"Copper remains the RBS analysts' preferred base metal, and although a large surplus is likely this year, Chinese strategic stockpiling may absorb much of it. An underlying surplus is also expected for 2010, but the market is expected to movie not growing deficit for 2011. The recession has hit copper's project pipeline particularly hard. The study comments that market-driven production cutbacks remain modest, and ever more so compared with other metals. Some 25 price-related cutbacks are however noted in the mining sector and 21 similar restrictions in the smelting and refining sector and copper mine capacity utilisation is still way below historical levels. There have also been a substantial number of project deferrals however and RBS believes that this has contributed to copper's price rebound as far forward prices had been looking too low.
"Zinc is also one the most favoured base metals, with much more price recovery forecast for later in 2009 and through 2010. Chinese stockpiling also plays a part here, but there have already been deep producer cutbacks that are expected to limit this year's surplus and RBS expects "continued producer discipline" to tip zinc back into deficit as soon as next year, ahead of a more genuine tightening of market conditions by 2012...
The report bodes well for producers like Freeport-McMoRan (FCX) and if you like international metals companies take a look at Sterlite Industries India (SLT) which just happens to be up over 10% today.
For those who favor silver investing, New York precious metals consulting firm CPM Group forecasts that the net surplus in silver is expected to rise to 182.1 million ounces this year, which will approach the record 222.2 million ounces of silver purchased in 1980.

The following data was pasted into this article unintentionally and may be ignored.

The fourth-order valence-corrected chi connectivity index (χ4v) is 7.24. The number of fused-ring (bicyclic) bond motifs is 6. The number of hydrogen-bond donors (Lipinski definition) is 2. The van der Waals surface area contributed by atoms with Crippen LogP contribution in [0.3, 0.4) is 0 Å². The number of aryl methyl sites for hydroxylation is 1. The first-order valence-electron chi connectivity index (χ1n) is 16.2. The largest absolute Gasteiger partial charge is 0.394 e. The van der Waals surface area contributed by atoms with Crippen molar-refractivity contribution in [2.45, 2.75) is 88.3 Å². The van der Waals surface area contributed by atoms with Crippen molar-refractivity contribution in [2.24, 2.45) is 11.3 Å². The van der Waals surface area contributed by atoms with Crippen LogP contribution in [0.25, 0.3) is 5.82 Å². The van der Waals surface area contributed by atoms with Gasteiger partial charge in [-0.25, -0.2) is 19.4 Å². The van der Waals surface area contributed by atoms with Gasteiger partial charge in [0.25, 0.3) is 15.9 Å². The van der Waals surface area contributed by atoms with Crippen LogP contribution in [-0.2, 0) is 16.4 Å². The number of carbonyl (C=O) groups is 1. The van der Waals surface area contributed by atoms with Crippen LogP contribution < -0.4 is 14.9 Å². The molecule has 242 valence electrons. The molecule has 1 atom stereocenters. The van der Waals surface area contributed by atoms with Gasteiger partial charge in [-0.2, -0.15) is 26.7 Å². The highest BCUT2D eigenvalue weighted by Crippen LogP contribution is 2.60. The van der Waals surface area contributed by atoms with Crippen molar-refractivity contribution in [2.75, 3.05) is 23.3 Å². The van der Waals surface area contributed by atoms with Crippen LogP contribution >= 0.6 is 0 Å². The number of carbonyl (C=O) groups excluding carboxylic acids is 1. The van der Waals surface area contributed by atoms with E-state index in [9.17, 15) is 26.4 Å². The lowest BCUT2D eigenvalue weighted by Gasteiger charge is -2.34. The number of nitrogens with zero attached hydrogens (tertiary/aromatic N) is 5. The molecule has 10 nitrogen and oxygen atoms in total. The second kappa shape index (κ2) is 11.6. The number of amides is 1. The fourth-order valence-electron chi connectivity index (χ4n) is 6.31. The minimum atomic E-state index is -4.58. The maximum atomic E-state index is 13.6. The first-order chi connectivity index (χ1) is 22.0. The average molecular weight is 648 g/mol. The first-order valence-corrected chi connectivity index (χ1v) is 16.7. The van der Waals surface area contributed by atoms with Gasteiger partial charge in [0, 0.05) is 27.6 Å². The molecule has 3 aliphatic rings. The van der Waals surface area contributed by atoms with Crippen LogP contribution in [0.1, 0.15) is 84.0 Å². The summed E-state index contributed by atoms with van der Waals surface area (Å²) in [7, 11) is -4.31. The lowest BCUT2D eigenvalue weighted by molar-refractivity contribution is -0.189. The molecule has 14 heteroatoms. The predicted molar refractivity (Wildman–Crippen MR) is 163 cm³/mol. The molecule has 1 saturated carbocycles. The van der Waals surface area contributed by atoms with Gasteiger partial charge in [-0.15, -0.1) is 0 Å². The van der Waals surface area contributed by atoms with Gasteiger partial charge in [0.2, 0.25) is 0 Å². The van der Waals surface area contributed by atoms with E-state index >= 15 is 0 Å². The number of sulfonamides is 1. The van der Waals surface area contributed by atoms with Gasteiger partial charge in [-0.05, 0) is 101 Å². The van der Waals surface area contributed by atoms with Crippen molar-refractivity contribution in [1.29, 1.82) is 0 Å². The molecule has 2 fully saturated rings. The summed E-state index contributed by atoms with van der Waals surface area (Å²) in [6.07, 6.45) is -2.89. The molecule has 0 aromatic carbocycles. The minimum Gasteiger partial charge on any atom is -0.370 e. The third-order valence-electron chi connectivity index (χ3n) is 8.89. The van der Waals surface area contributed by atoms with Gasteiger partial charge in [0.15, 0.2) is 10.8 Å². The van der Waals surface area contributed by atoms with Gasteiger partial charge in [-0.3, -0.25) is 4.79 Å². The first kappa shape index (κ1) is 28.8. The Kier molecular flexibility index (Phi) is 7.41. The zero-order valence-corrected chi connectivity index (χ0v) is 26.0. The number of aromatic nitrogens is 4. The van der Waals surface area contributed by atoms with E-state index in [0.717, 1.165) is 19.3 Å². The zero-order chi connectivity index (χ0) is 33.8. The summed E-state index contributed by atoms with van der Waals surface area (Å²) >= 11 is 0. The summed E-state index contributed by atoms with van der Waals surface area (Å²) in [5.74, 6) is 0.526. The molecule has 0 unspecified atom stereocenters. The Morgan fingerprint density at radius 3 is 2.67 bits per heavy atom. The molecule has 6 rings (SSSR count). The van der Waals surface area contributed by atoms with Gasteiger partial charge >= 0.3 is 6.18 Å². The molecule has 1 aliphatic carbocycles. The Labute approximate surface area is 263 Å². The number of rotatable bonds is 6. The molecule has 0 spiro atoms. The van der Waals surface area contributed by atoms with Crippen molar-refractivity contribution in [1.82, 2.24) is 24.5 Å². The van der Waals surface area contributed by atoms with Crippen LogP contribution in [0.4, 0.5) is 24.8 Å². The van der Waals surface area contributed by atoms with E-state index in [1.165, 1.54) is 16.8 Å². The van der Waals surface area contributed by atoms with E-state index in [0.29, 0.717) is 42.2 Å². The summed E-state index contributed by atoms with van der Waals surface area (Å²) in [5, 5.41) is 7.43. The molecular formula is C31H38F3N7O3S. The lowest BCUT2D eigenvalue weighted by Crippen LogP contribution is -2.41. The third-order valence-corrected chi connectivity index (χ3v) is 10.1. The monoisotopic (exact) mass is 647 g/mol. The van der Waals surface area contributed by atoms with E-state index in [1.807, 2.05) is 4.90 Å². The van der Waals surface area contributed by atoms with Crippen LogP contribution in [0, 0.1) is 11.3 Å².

CPM's analysis also found that the key driver for silver prices
"is investor attitudes toward silver and how those attitudes are being reflected in investor buying and selling of this metal. Over the past couple of years investors have significantly increased their silver holdings and this has been reflected in relatively high silver prices. It is expected that investors will continue to be interested in buying silver through 2009."
In their annual yearbook report, CPM notes that
"shifts in the nature of investment management, changes in the nature of investment management, changes in the methods for investing in precious metals, and other trends all suggest that investors may continue to buy large volumes of precious metals for several years to come, seeking to maintain their safe haven investments even when economic recovery emerges."
The markets are all getting a nice lift today from statements today from the US Federal Reserve. The prepared comments show that the Federal Open Market Committee remains willing to risk high inflation in the years ahead if that means avoiding deflation now. Given the prevailing conditions, this is the right move if they are consistent with their stated position.
That is why all of us should maintain some corel, long-term positions in my favorite closed-end and exchange traded funds, including SLV, GLD, CEF, ASA and GDX. Although I'm anticipating some seasonal selling and maybe even a surprise pullback between now and November, the scenario for the end of 2009 and the beginning of 2010 looks encouraging for precious metals, base metals and for energy.
The RBS report is just one more solid piece of evidence that if the Federal Reserve sticks to their guns that eventually the Stimulus money and the Bailout money will trickle through the system in the US and other industrialized nations and create a spurt of new growth "down the road" that should make commodity buyers smile.
By the way, another interesting ETF to consider for commodities in general is the PowerShares DB Commodity Index Tracking Fund (DBC). It's a unique way to own a proxy for the "basket of commodities" that make up the Deutsche BAnk Commodity Index.
Disclosure: I'm long SLV, GLD, CEF, ASA, USO, DBO and SLT.